The Big Problem of Obesity
It’s no coincidence that Americans are the single most overweight population on earth.
And contrary to what you might believe, our obesity epidemic lies more in our minds than in our bodies. Like many other parts of who we are, our favorite foods and activities are influenced largely by our development. I’m not sitting you down on a couch and eagerly awaiting a Freudian slip, but it’s undeniable that the habits we practice as children usually stick with us for the rest of our lives.
These habits stem from a certain mentality we express toward exercise and eating that is ingrained deep within our culture and even our humanity.
We’re programmed by both society and our biology to be as lazy as possible. Our society does host small cohorts of Mediterranean Diet gurus and avid runners who draw genuine pleasure from adhering to their healthy lifestyles — these are mere outliers. If most of us had our say, we’d cruise around the county fair in senior citizen scooters, eating deep fried Twinkies.
Nature is cheap.
Actually it’s even worse; it’s stingy.
Every living organism is evolved to function using the least amount of energy possible. It’s the only way that organisms can survive in a quite literal dog-eat-dog world and it’s the only way we made it out of the rainforests alive without starving to death. Despite the fact that we as citizens of developed nations do not face the same threats of hunger that primitive humans did on a regular basis, there are still remnants of this mentality that hold sway over our neural circuitry. Appetite centers in our brains still entice us to cram as much as we can into our mouths during a single sitting. Simply consider the popularity of the buffet in American dining. By tickling these regions of your brain, the notion of a buffet irresistibly impels you to pay an outrageous price for all too mediocre, lukewarm leftovers from yesterday.
I’m not usually one to advocate going against one’s nature but because our neural software is a bit outdated, I’d have to relent when it comes to overeating and under-exercising. Because of the rapid changes in society’s level of sophistication, namely in progressing from scattered hunter-gatherer cohorts to an agrarian civilization, evolution is still trailing behind us. We’ve transformed our way of living in less than 10,000 years whereas evolution usually works on a time scale ranging in the millions.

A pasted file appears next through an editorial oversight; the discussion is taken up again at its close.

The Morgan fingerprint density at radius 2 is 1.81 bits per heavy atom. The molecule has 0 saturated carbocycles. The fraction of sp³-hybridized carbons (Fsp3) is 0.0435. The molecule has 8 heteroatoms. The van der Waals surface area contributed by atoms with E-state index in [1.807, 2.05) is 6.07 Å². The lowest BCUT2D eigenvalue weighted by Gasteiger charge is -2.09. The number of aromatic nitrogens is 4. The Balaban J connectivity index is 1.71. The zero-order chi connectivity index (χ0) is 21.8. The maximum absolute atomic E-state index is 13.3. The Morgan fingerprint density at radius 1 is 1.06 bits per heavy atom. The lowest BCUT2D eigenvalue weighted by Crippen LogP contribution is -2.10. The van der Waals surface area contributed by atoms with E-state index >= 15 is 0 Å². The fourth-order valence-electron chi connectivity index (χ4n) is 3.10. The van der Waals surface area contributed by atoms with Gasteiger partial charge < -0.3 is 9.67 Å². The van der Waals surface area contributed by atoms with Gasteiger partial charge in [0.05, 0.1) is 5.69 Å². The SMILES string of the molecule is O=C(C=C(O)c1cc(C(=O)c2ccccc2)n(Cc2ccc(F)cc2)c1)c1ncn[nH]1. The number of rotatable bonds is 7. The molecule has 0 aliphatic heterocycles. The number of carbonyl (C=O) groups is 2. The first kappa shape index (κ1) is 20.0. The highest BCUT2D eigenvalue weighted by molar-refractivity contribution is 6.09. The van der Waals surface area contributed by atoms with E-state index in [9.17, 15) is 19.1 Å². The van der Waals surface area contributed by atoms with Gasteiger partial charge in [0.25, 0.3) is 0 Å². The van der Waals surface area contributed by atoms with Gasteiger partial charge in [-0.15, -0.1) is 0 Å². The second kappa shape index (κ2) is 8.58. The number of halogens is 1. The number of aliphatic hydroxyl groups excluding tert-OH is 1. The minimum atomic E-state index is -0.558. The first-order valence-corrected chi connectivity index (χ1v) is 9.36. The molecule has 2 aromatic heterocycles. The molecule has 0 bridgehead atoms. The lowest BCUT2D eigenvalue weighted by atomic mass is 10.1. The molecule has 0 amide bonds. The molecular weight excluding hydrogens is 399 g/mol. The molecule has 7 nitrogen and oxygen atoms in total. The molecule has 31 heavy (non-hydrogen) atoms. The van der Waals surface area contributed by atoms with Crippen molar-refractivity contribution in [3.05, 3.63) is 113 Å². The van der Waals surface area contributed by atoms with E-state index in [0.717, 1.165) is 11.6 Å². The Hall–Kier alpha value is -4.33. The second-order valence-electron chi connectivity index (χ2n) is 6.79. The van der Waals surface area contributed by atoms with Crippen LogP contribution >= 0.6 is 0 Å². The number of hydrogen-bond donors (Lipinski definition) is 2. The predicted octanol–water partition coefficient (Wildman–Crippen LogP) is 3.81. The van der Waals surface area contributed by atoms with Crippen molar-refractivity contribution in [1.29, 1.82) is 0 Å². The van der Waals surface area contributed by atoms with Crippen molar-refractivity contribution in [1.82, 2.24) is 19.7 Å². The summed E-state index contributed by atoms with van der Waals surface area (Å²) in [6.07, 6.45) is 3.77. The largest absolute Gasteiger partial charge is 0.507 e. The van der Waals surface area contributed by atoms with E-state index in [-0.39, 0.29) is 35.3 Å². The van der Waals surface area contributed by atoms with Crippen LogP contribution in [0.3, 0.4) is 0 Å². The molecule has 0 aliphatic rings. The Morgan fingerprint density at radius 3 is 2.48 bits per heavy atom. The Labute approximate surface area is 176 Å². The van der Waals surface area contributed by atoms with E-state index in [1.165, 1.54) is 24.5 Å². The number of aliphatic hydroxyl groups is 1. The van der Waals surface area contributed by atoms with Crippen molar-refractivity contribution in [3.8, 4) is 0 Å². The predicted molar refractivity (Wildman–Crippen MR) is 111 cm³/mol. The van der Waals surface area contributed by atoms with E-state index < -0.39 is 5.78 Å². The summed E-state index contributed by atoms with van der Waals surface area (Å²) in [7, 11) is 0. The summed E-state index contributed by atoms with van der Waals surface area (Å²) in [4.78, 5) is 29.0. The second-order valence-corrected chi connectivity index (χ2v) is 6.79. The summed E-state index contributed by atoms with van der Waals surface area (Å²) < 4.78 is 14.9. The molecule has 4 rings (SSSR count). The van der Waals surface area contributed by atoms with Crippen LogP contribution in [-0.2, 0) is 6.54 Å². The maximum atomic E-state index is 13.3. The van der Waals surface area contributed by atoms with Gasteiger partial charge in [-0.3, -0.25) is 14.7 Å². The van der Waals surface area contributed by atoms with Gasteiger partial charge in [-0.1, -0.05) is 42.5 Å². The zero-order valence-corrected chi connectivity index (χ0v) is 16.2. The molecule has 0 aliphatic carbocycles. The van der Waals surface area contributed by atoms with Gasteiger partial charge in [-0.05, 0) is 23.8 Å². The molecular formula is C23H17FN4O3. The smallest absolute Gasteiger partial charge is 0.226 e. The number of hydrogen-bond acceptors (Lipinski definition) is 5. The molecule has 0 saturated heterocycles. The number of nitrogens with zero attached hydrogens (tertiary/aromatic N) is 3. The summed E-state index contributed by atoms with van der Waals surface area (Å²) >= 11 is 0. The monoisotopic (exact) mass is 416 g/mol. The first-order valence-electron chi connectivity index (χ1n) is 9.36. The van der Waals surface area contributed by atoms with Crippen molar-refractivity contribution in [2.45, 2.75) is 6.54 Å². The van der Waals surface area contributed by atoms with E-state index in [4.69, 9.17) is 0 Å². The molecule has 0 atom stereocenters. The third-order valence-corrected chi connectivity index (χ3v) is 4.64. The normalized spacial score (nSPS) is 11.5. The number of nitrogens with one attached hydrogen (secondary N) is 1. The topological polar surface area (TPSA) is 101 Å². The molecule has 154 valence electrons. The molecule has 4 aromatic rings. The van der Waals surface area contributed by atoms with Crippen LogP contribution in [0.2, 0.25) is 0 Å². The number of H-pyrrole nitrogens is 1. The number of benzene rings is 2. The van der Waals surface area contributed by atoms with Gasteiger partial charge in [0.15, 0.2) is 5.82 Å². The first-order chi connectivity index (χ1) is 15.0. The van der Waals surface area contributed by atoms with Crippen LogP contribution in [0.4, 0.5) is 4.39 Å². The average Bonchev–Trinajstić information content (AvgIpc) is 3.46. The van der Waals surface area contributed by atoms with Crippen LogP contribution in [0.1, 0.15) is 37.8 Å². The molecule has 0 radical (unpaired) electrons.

We’re on our own then. It’s time to take the next step of human evolution into our own hands and adapt our mentality on dieting and exercise toward one that’s more complementary with today’s lifestyles.
Our lives are distinctively different from those of our distant ancestors whom were unaffected by transient binges of high caloric intake because of a constant tendency for fight or flight circumstances. That’s not to mention that they also had shorter lifespans. We, on the other hand, are firsthand witnesses to heart disease, cancer and orthopedic disorders afflicting older members of our households. And we’re subconsciously aware that these health issues may best us in the future if we don’t watch our health.
Our obesity epidemic is distinguished by the fact that other societies around the world have yet to attain a level of affluence and luxury comparable to that of America. Hunger, malnutrition and physical labor are still integral components of their lifestyles that slow obesity incidence and health- related problems in those regions.
The only way we can effectively evade the long-term effects of overeating the processed, pesticide and hormone-inundated foods that have become unavoidable in our diets is by uprooting our archaic mentalities. Words like “diet” and the restricting connotations that accompany them need to be replaced with “lifestyle choices” that imply restraint from fast food out of taste and not out of obligation.
The foods we eat should not make us feel bloated and sluggish. Food is an energy source and it should give us just that. Similarly, we need to re-examine what exercise means to us. It shouldn’t just be a means of maintaining that beach body; it should be a genuinely pleasurable past time that we just can’t get enough of! Instead of prescribing 20-minute treadmill sessions, personal trainers should encourage their clients to go on morning hikes or learn a new sport. I bet that they’d actually stick with a regimen if their brains were challenged in addition to their bodies.
It’s quite interesting to contemplate the paradoxical nature of our innate inclination toward overeating and laziness.
In our ancestors’ environment, it was one of their greatest advantages to an unforgiving earth. But in our ever developing society, it may be our greatest pitfall unless we learn to evolve our mindsets and always keep them readied for change.
Faisal Chaabani is a fifth-year neurobiology major. He can be reached at firstname.lastname@example.org.